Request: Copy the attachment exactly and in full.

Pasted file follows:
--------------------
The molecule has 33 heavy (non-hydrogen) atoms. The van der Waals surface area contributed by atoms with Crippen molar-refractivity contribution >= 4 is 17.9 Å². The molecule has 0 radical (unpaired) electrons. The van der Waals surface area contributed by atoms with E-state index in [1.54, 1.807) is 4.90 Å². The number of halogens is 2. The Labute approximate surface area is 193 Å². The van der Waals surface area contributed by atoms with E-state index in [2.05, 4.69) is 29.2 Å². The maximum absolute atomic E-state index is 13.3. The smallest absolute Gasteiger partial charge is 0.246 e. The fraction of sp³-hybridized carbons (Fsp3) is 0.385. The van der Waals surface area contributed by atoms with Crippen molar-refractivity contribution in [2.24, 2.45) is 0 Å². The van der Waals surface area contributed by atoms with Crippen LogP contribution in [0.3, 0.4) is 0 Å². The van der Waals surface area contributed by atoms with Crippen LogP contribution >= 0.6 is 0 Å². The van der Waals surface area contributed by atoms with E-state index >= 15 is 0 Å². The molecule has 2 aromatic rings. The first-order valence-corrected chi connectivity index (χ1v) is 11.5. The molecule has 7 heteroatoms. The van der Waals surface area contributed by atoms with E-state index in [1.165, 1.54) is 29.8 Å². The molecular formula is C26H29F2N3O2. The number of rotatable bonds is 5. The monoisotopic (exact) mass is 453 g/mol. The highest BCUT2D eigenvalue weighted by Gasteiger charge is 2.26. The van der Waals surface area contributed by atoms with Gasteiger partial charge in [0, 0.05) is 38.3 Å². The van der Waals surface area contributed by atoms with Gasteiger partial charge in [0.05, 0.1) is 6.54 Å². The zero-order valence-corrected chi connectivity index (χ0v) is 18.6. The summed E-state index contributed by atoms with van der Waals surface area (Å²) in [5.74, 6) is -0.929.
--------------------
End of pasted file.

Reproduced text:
The molecule has 33 heavy (non-hydrogen) atoms. The van der Waals surface area contributed by atoms with Crippen molar-refractivity contribution >= 4 is 17.9 Å². The molecule has 0 radical (unpaired) electrons. The van der Waals surface area contributed by atoms with E-state index in [1.54, 1.807) is 4.90 Å². The number of halogens is 2. The Labute approximate surface area is 193 Å². The van der Waals surface area contributed by atoms with E-state index in [2.05, 4.69) is 29.2 Å². The maximum absolute atomic E-state index is 13.3. The smallest absolute Gasteiger partial charge is 0.246 e. The fraction of sp³-hybridized carbons (Fsp3) is 0.385. The van der Waals surface area contributed by atoms with Crippen molar-refractivity contribution in [2.24, 2.45) is 0 Å². The van der Waals surface area contributed by atoms with Crippen LogP contribution in [0.3, 0.4) is 0 Å². The van der Waals surface area contributed by atoms with Crippen LogP contribution >= 0.6 is 0 Å². The van der Waals surface area contributed by atoms with E-state index >= 15 is 0 Å². The molecule has 2 aromatic rings. The first-order valence-corrected chi connectivity index (χ1v) is 11.5. The molecule has 7 heteroatoms. The van der Waals surface area contributed by atoms with E-state index in [1.165, 1.54) is 29.8 Å². The molecular formula is C26H29F2N3O2. The number of rotatable bonds is 5. The monoisotopic (exact) mass is 453 g/mol. The highest BCUT2D eigenvalue weighted by Gasteiger charge is 2.26. The van der Waals surface area contributed by atoms with Gasteiger partial charge in [0, 0.05) is 38.3 Å². The van der Waals surface area contributed by atoms with Gasteiger partial charge in [0.05, 0.1) is 6.54 Å². The zero-order valence-corrected chi connectivity index (χ0v) is 18.6. The summed E-state index contributed by atoms with van der Waals surface area (Å²) in [5.74, 6) is -0.929.